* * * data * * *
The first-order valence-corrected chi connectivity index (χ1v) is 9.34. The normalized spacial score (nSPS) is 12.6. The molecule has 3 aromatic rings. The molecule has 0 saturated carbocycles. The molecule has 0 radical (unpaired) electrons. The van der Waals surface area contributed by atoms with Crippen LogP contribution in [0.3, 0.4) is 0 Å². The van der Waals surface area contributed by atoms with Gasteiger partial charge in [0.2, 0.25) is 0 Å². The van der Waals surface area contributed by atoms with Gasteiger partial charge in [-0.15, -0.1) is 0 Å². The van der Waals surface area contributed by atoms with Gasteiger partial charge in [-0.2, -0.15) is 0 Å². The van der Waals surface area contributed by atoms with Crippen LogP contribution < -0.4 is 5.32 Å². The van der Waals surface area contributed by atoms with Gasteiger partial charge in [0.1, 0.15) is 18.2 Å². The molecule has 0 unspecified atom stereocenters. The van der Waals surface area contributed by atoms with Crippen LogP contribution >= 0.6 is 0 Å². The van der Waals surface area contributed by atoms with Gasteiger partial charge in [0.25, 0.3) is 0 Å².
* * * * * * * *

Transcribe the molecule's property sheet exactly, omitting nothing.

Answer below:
The first-order valence-corrected chi connectivity index (χ1v) is 9.34. The normalized spacial score (nSPS) is 12.6. The molecule has 3 aromatic rings. The molecule has 0 saturated carbocycles. The molecule has 0 radical (unpaired) electrons. The van der Waals surface area contributed by atoms with Crippen LogP contribution in [0.3, 0.4) is 0 Å². The van der Waals surface area contributed by atoms with Gasteiger partial charge in [0.2, 0.25) is 0 Å². The van der Waals surface area contributed by atoms with Gasteiger partial charge in [-0.15, -0.1) is 0 Å². The van der Waals surface area contributed by atoms with Gasteiger partial charge in [-0.2, -0.15) is 0 Å². The van der Waals surface area contributed by atoms with Crippen LogP contribution < -0.4 is 5.32 Å². The van der Waals surface area contributed by atoms with Gasteiger partial charge in [0.1, 0.15) is 18.2 Å². The molecule has 0 unspecified atom stereocenters. The van der Waals surface area contributed by atoms with Crippen LogP contribution >= 0.6 is 0 Å². The van der Waals surface area contributed by atoms with Gasteiger partial charge in [0.25, 0.3) is 0 Å².